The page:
I'm getting the bug.. (bad)

In any case, thanks in advance for any insight you might provide.


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tmockait

Posts: 963
Registered: Jul 2004

iconnumber posted 08-29-2007 07:02 PM     Click Here to See the Profile for tmockait     Edit/Delete Message   Reply w/Quote
The lettering looks similar to that on a Hanoverian spoon that I bought in Belfast. Search the British forum for the post. The forum identified it as a wedding spoon from Dublin (1774) by the pattern of the letters. The family name is in block Roman and beneath it are the initials of the couple (D + C) with a plus sign between. Given that the "K" on your spoon is so close to the edge, I suspect you may have a similar type of spoon. By the way, why have you ruled out British and Irish in favor of American colonial?

Tom

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OWK

Posts: 69
Registered: Apr 2005

iconnumber posted 08-29-2007 07:11 PM     Click Here to See the Profile for OWK     Edit/Delete Message   Reply w/Quote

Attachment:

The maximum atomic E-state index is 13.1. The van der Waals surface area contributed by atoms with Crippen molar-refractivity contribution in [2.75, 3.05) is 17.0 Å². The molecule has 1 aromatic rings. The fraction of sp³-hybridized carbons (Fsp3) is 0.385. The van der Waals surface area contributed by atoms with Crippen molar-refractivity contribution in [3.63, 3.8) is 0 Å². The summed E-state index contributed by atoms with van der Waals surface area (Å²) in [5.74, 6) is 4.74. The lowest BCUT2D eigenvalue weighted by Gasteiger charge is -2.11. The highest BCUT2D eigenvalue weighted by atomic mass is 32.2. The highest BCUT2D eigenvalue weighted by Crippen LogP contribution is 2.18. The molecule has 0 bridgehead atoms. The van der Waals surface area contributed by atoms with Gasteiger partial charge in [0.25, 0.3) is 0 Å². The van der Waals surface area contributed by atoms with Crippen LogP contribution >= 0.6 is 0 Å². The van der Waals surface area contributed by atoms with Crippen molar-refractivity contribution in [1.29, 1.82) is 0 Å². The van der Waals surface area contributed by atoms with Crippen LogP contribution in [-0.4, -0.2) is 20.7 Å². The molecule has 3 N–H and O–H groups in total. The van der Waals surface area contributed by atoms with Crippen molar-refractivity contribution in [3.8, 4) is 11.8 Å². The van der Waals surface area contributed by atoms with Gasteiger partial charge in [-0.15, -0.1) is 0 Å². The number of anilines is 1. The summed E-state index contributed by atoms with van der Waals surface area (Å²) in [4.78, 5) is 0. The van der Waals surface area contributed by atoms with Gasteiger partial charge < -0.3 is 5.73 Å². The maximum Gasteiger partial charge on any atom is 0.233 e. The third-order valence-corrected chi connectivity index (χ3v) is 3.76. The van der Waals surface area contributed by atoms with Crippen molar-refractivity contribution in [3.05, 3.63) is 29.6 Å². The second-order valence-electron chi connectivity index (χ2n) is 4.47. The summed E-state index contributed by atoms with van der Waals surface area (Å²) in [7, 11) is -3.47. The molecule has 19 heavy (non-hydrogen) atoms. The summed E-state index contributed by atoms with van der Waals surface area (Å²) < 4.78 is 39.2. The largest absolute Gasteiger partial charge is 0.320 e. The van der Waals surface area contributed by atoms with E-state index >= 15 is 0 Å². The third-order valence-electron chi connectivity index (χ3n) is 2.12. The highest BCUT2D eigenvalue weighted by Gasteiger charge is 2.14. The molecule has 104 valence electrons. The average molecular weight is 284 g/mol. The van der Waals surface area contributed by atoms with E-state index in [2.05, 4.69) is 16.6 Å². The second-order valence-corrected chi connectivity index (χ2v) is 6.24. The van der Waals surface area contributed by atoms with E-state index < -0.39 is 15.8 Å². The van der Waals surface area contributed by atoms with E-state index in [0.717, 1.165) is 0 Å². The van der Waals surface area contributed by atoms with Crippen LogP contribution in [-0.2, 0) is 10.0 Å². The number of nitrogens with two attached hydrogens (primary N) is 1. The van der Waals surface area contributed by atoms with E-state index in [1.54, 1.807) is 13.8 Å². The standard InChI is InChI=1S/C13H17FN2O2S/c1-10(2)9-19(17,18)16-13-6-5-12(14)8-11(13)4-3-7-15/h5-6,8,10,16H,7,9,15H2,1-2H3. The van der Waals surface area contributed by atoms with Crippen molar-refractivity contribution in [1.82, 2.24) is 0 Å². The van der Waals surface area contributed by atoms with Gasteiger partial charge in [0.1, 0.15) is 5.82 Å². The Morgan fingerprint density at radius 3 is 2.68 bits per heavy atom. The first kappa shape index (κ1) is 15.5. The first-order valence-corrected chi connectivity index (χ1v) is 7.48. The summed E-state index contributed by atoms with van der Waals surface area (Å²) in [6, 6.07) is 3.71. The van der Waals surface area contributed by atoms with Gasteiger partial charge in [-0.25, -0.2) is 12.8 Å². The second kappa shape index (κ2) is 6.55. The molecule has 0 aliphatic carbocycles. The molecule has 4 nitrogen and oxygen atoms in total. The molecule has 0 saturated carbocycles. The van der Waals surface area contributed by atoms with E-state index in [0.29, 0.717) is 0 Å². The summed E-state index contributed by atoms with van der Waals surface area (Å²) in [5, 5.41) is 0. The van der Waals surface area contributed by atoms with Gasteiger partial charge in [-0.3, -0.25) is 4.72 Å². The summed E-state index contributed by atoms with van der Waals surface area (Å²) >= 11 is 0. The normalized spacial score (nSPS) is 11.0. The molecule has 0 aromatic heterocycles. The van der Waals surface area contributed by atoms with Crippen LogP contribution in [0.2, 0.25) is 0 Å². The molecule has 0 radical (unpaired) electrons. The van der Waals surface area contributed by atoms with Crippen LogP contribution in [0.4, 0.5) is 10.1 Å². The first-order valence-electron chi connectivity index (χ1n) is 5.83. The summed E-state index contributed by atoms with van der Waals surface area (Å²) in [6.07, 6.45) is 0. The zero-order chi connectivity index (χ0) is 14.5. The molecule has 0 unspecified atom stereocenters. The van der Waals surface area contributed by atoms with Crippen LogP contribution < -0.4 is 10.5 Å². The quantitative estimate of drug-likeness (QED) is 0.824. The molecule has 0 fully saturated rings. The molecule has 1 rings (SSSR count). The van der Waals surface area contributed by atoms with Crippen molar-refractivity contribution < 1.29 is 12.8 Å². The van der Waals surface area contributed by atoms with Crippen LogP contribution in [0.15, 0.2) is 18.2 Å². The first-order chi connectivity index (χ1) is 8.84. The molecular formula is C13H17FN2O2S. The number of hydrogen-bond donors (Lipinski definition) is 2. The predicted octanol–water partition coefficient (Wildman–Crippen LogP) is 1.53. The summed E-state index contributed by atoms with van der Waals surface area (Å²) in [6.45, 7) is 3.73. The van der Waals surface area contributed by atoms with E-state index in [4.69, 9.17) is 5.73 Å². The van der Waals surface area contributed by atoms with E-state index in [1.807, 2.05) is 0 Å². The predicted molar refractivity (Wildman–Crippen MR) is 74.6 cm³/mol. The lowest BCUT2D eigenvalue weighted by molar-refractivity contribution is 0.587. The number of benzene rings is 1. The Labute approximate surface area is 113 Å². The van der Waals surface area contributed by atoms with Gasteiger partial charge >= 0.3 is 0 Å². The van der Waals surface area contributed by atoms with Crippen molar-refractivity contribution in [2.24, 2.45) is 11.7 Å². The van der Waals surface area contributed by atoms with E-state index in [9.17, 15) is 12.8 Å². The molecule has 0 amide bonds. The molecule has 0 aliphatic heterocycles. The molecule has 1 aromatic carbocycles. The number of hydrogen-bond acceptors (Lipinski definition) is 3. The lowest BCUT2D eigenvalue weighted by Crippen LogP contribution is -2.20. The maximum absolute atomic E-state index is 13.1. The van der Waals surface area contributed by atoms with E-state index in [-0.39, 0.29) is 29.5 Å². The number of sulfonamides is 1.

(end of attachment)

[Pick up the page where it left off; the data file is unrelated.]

Tom,

I made the early assumption that the spoon was American based on the fact that the spoon was purchased with other American coin (albeit of slightly later vintage) I purchased 5 spoons for my 99 cents.


The American attribution remains an assumption, but I feel it a likely one.

Irish? Possibly.

British? Probably not, unless it is Channel Islands. (there is absolutely no indication of any other mark on the spoon).

I'll certainly check out the post in the British forum.

Thanks

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swarter
Moderator

Posts: 2920
Registered: May 2003

iconnumber posted 08-29-2007 07:51 PM     Click Here to See the Profile for swarter     Edit/Delete Message   Reply w/Quote
There is no reason to doubt that this spoon is American. By style (shell and full ridge) it is neither too early nor too late - probably 1750's or 1760's. As stated, there are a multitude of IC marks, and this one is rather too worn or blurry to judge from the photograph. Can you get a larger and sharper image, perhaps with different lighting?

[This message has been edited by swarter (edited 08-29-2007).]

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OWK

Posts: 69
Registered: Apr 2005

iconnumber posted 08-29-2007 08:04 PM     Click Here to See the Profile for OWK     Edit/Delete Message   Reply w/Quote